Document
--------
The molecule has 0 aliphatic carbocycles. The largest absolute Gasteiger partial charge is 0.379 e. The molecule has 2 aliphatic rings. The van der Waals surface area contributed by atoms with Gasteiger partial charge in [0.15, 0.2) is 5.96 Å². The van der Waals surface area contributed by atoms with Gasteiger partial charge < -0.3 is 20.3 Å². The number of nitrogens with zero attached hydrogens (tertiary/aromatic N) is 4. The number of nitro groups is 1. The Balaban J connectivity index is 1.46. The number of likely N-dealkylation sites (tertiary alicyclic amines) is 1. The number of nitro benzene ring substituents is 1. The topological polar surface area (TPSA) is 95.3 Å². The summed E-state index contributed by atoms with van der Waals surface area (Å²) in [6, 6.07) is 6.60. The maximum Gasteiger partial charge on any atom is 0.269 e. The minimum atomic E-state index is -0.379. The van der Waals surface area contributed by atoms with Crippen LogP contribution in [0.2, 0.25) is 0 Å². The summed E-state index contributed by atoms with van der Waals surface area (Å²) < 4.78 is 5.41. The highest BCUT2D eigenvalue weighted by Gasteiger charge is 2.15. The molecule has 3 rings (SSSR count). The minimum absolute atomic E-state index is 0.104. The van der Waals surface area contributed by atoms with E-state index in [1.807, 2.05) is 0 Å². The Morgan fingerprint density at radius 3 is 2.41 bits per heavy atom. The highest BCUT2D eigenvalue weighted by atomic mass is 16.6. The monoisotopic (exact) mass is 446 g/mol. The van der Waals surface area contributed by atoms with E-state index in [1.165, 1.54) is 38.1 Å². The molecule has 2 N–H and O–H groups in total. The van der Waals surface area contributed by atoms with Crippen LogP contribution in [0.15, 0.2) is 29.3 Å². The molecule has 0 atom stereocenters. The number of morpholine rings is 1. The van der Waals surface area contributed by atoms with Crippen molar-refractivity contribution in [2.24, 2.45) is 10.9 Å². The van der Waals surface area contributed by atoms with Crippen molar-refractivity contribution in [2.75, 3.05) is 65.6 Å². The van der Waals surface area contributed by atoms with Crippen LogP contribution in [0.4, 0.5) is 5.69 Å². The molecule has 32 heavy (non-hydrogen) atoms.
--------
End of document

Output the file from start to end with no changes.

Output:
The molecule has 0 aliphatic carbocycles. The largest absolute Gasteiger partial charge is 0.379 e. The molecule has 2 aliphatic rings. The van der Waals surface area contributed by atoms with Gasteiger partial charge in [0.15, 0.2) is 5.96 Å². The van der Waals surface area contributed by atoms with Gasteiger partial charge < -0.3 is 20.3 Å². The number of nitrogens with zero attached hydrogens (tertiary/aromatic N) is 4. The number of nitro groups is 1. The Balaban J connectivity index is 1.46. The number of likely N-dealkylation sites (tertiary alicyclic amines) is 1. The number of nitro benzene ring substituents is 1. The topological polar surface area (TPSA) is 95.3 Å². The summed E-state index contributed by atoms with van der Waals surface area (Å²) in [6, 6.07) is 6.60. The maximum Gasteiger partial charge on any atom is 0.269 e. The minimum atomic E-state index is -0.379. The van der Waals surface area contributed by atoms with Crippen LogP contribution in [0.2, 0.25) is 0 Å². The summed E-state index contributed by atoms with van der Waals surface area (Å²) < 4.78 is 5.41. The highest BCUT2D eigenvalue weighted by Gasteiger charge is 2.15. The molecule has 3 rings (SSSR count). The minimum absolute atomic E-state index is 0.104. The van der Waals surface area contributed by atoms with E-state index in [1.807, 2.05) is 0 Å². The Morgan fingerprint density at radius 3 is 2.41 bits per heavy atom. The highest BCUT2D eigenvalue weighted by atomic mass is 16.6. The monoisotopic (exact) mass is 446 g/mol. The van der Waals surface area contributed by atoms with E-state index in [1.165, 1.54) is 38.1 Å². The molecule has 2 N–H and O–H groups in total. The van der Waals surface area contributed by atoms with Crippen LogP contribution in [0.15, 0.2) is 29.3 Å². The molecule has 0 atom stereocenters. The number of morpholine rings is 1. The van der Waals surface area contributed by atoms with Crippen molar-refractivity contribution in [2.24, 2.45) is 10.9 Å². The van der Waals surface area contributed by atoms with Crippen molar-refractivity contribution in [2.75, 3.05) is 65.6 Å². The van der Waals surface area contributed by atoms with Crippen LogP contribution in [0.4, 0.5) is 5.69 Å². The molecule has 32 heavy (non-hydrogen) atoms.